How To Write A Historical Novel, According To Someone Who Has Done It

by Erin Bowman
Courtesy of Erin Bowman

You may only associate the term "world building" with writing science fiction or fantasy, but it is just as important when writing historical fiction. The key difference is much of the work has been done for you. Instead of spending ages building your world and establishing your rules, history holds all the answers. To write your historical novel convincingly, you simply need to unearth these answers.

What was the climate like? Size of cities? Buildings? How did people travel from point A to point B? What did they wear? Where did food and goods come from? What about social norms? What was accepted, done for fun, done for work? And on and on.

Oh wait, did I say this was easy? I’m sorry. I lied. You may not be inventing the world from the ground up, but tracking down all these answers can be tedious and time consuming. And you need to get it right! It’s historical fiction, after all. Not only will your world not be convincing if you fail, it will also be wrong.

Luckily, I have some tips. While researching my western novels Vengeance Road and Retribution Rails, I relied on a variety of source material, which I've outlined for you below:

Retribution Rales by Erin Bowman, $11, Amazon

1. Books, of course

For a comprehensive history of Arizona (my setting), I turned to textbooks and bought a few nonfiction behemoths with “Arizona” and “history” in the title. I also invested in a historical atlas, which ended up being a godsend. It mapped out trails and coach routes, cities and reservations, mountains and rivers. (Many lakes in Arizona are the product of modern, man-made damming, and this atlas became one of my go-to resources for fact-checking.) Also, never underestimate the value of a simple “Writer’s Guide to ____” book. I have one for the "Wild West," which helped me nail some of my western dialect. It also provided a crash course in the era—basic definitions of farming equipment and descriptions of common wardrobe items, to name a few examples.

2. Archives

Many archive collections are now available online, and local libraries often have resources to offer in person. From photographs and journals to maps and letters, these resources are incredibly valuable because they are a true snapshot of the time. For Retribution Rails, I relied heavily on newspaper archives. On New Year's Day, 1887, my protagonists stumble into Prescott and find a gala marching up Cortez Street. The city was celebrating the completion of the Prescott & Arizona Central railroad line. Thanks to free online newspaper archives, I was able to clearly glean what that day looked like: the route the procession took through town, the band, the spectators, even the number of rifles fired in a salute at the depot. The papers I read also included quotes from public figures who gave speeches that day, and a line from one of those speeches is featured in RR! How’s that for historical accuracy?

3. Museums/Historical Societies

Looking at pictures online is one thing, but seeing a historic item in person is another. I’m very fortunate to live near Concord, New Hampshire, where the Concord coach — a stagecoach that revolutionized travel in the nineteenth century with its leather thoroughbrace suspension — was manufactured. Thanks to a local historical society, I was able to see some of these "cradles on wheels" in person. In textbooks, the Concord stagecoaches were touted as large and spacious, allowing citizens to ride in luxury. And at the time, I’m sure this was true. But seeing them in person was eye-opening. They were indeed grand in size, but the interiors still seemed tight. Bench seats didn’t look large enough to comfortably hold the number of passengers they routinely carried. I certainly wouldn’t want to ride in one for any length of time. I took note of all this, plus the fabric that upholstered the seats and the colors and designs that were painted on the carriage itself. There is nothing quite like seeing something in person.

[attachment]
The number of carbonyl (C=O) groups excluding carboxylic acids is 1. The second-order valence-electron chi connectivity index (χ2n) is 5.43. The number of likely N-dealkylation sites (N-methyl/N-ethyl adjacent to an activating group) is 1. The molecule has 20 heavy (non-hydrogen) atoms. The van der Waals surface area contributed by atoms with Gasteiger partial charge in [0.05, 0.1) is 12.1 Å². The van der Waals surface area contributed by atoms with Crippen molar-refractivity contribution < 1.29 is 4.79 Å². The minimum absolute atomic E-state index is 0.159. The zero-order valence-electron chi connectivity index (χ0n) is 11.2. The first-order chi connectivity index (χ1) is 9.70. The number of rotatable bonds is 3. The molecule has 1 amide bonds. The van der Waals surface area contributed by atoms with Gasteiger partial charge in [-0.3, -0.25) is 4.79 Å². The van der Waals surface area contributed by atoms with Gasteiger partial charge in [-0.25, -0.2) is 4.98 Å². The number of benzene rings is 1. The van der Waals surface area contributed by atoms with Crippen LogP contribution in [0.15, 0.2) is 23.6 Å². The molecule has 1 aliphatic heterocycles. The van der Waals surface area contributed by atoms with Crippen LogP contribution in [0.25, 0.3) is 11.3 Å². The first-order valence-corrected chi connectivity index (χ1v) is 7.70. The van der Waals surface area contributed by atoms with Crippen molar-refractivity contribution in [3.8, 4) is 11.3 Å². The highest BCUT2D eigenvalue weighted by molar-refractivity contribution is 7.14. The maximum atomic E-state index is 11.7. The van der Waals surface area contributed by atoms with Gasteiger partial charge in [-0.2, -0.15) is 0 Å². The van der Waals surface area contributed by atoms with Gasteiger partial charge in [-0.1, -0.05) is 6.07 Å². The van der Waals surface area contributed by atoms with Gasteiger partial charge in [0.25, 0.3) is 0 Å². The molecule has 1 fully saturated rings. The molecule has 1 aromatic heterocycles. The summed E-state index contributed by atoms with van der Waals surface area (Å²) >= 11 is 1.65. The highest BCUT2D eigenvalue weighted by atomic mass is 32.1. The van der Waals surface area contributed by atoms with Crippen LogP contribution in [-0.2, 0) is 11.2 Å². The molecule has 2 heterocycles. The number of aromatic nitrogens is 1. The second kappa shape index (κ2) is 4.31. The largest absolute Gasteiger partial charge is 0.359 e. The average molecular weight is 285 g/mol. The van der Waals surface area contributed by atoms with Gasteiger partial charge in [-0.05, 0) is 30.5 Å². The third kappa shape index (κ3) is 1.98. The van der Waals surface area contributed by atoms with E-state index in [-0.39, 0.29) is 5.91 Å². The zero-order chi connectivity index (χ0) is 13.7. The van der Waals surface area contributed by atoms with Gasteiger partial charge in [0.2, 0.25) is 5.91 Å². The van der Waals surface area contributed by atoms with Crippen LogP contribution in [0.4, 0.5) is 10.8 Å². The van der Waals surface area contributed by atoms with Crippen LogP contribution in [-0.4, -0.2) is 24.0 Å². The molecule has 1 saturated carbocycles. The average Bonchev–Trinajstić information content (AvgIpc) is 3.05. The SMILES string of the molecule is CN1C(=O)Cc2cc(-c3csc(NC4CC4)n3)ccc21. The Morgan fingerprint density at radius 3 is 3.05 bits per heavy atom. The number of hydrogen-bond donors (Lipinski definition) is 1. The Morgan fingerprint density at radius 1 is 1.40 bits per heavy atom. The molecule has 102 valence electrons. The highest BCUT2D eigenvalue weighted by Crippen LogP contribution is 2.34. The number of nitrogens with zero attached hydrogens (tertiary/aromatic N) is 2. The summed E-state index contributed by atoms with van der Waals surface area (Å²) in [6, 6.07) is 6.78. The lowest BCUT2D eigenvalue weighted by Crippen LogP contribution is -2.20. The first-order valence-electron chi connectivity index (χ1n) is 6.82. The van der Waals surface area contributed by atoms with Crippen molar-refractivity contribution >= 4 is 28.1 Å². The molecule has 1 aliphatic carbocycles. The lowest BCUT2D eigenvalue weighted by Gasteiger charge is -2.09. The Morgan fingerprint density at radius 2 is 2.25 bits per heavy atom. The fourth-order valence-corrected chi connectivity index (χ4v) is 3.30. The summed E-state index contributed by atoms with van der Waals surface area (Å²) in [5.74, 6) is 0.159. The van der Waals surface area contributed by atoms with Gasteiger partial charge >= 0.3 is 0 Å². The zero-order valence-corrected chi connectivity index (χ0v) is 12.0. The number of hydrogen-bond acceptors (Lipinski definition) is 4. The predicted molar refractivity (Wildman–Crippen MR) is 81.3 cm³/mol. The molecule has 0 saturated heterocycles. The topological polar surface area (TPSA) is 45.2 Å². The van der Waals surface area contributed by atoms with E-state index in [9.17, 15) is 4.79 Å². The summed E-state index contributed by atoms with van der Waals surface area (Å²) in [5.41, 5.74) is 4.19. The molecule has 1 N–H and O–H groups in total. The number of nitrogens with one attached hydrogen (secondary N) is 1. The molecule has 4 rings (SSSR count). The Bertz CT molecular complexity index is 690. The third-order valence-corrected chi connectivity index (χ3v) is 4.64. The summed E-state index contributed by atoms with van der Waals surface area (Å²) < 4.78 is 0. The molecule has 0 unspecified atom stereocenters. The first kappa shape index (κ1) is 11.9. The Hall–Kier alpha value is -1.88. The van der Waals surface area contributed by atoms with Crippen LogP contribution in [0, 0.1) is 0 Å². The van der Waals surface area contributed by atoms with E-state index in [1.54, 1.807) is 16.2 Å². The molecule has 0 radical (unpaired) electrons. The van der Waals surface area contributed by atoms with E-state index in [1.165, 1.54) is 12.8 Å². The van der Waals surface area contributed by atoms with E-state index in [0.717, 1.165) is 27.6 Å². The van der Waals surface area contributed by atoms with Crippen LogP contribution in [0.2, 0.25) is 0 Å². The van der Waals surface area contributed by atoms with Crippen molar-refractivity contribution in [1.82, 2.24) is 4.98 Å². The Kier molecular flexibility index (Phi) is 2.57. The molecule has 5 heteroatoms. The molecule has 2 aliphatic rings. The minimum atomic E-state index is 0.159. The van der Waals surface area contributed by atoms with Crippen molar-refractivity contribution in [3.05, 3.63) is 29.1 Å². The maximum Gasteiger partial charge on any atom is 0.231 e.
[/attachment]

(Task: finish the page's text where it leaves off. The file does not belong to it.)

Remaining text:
4. Travel

Google Maps is only going to help you capture what a setting looks like, not the other sensory details. What does the air smell like? How does the sun or wind feel? Go visit your setting if you can and bring a journal to take notes. For Vengeance Road, I traveled to Arizona and explored many of the rugged areas my characters pass through. I was there in June (the same time that the book is set), while pregnant, no less. The trip gave me a new appreciation for the people who called Arizona home before air-conditioning, and I think my experiences hiking in 105-degree weather helped me effectively capture the insufferable heat during that time of the year.

That’s where the bulk of my research energies were spent with Vengeance Road and Retribution Rails. There’s of course many of other resources a writer can explore. TV and movies (much like fictional literature) can give you an idea of a place or time period—just be sure to fact-check everything. Documentaries are another great resource. If you need help understanding a specific skill, consider taking a class. (I believe YA author Stacey Lee learned how to drive a stagecoach for her western novel!) And of course, there’s always the experts. Most folks working at museums and historical societies love answering questions, so don’t be afraid to speak up.

At the end of the day, know when to stop. I could research forever. (It can be it’s own form of procrastination.) Once you’ve got a firm understanding of the world, start writing and fact-check smaller details later. Lastly, much like writing SFF, understand that while you (the author) need to know every detail about how the world works, not every detail needs to end up on the page.

I’m so sorry I ever called this easy. Turns out writing is really, really hard.

Retribution Rales by Erin Bowman, $11, Amazon